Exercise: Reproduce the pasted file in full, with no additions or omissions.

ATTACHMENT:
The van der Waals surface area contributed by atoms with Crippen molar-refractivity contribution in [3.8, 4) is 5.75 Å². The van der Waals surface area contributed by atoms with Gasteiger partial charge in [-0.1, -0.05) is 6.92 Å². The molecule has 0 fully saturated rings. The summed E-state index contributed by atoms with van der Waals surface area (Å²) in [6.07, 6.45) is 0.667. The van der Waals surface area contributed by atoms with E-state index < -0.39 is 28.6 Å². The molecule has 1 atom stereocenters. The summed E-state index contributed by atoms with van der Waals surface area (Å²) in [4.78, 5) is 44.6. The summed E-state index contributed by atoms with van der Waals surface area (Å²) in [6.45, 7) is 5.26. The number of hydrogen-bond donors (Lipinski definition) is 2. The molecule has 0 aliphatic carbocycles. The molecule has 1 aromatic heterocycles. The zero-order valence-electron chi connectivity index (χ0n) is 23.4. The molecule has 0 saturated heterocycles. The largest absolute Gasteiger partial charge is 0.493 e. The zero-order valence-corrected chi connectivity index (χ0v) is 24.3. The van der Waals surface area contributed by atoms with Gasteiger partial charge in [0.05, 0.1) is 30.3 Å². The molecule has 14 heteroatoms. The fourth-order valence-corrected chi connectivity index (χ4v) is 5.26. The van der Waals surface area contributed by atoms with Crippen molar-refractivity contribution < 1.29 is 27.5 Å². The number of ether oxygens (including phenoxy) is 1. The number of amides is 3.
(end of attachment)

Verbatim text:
The van der Waals surface area contributed by atoms with Crippen molar-refractivity contribution in [3.8, 4) is 5.75 Å². The van der Waals surface area contributed by atoms with Gasteiger partial charge in [-0.1, -0.05) is 6.92 Å². The molecule has 0 fully saturated rings. The summed E-state index contributed by atoms with van der Waals surface area (Å²) in [6.07, 6.45) is 0.667. The van der Waals surface area contributed by atoms with E-state index < -0.39 is 28.6 Å². The molecule has 1 atom stereocenters. The summed E-state index contributed by atoms with van der Waals surface area (Å²) in [4.78, 5) is 44.6. The summed E-state index contributed by atoms with van der Waals surface area (Å²) in [6.45, 7) is 5.26. The number of hydrogen-bond donors (Lipinski definition) is 2. The molecule has 0 aliphatic carbocycles. The molecule has 1 aromatic heterocycles. The zero-order valence-electron chi connectivity index (χ0n) is 23.4. The molecule has 0 saturated heterocycles. The largest absolute Gasteiger partial charge is 0.493 e. The zero-order valence-corrected chi connectivity index (χ0v) is 24.3. The van der Waals surface area contributed by atoms with Gasteiger partial charge in [0.05, 0.1) is 30.3 Å². The molecule has 14 heteroatoms. The fourth-order valence-corrected chi connectivity index (χ4v) is 5.26. The van der Waals surface area contributed by atoms with Crippen molar-refractivity contribution < 1.29 is 27.5 Å². The number of ether oxygens (including phenoxy) is 1. The number of amides is 3.